December 22, 2007
That would be Fred Thompson.
Thompson is really the only Goldwater Republican in the race for the nomination.
Thompson's view of the role and function of government is closer to mine than any of the candidates aside from Congressman Paul, and I firmly believe Thompson is far better than that admirably Jeffersonian Congressman on dealing with current threats. Thompson's strong federalist stance is a welcome one to me as this is a vital aspect of a Republic.
Starting with his early campaigning for Goldwater, Thompson has been politically active in various capacities for on and off for over 30 years. He has also been employed in private sector jobs ranging from the fields of law to entertainment during the aforementioned "off" periods. The private sector perspective is important for the elected representatives to have and it is all too lacking in todays political players. The founders intended that our representative serve for a time and go back to their jobs rather existing as professional entrenched rulers...Thus this is a bigger point for Thompson than is often appreciated.
His experience in public service has ranged from the Watergate hearings were he comported himself admirably to the service in both the US Senate and the State Department ( working for ISAB). In private life he helped bring down a corrupt governor and represented various citizens legal interests. He is also a character actor and while that may seem to be of limited relevance to the POTUS skillset, the skills honed there can have considerable application in both electability and in the all important presidential job of shouting and inspiring from the bully pulpit.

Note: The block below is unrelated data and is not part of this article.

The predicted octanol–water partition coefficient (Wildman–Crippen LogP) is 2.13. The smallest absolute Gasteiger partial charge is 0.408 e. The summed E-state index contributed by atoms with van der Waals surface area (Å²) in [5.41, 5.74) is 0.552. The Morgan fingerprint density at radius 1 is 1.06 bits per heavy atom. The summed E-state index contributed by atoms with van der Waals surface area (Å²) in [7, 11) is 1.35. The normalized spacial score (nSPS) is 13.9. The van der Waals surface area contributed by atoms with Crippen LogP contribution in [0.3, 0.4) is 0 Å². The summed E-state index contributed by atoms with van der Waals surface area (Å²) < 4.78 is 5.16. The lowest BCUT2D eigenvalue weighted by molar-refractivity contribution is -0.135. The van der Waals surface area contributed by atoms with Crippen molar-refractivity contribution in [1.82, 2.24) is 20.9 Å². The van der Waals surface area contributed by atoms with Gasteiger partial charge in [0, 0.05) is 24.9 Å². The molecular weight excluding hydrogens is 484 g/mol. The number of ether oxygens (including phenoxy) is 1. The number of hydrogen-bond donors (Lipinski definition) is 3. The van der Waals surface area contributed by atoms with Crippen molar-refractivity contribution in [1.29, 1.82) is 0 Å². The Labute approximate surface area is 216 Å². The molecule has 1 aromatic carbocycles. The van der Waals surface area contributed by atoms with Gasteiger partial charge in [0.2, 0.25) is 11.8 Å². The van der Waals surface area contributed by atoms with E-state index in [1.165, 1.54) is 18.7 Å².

I certainly do not agree with Thompson on all issues, but it is apparent that he has given many of the issues facing the nation a good deal of thought beyond the sound bite.
No candidate is going to score 100% with the focus group of one that is Ken, but I am in agreement with Thompson more than I am with the current President (who I voted for twice) and I feel he has an excellent chance of uniting the party for the tough electoral battle ahead and a better than even chance of uniting our viscerally divided country against the many challenges it faces, challenges that range from the natural, to the man made and from men of ill intent.
Finally, Thompson possesses another important characteristic that is lacking in much of todays discourse, an almost Reaganlike optimism. This as important a quality as any in leadership.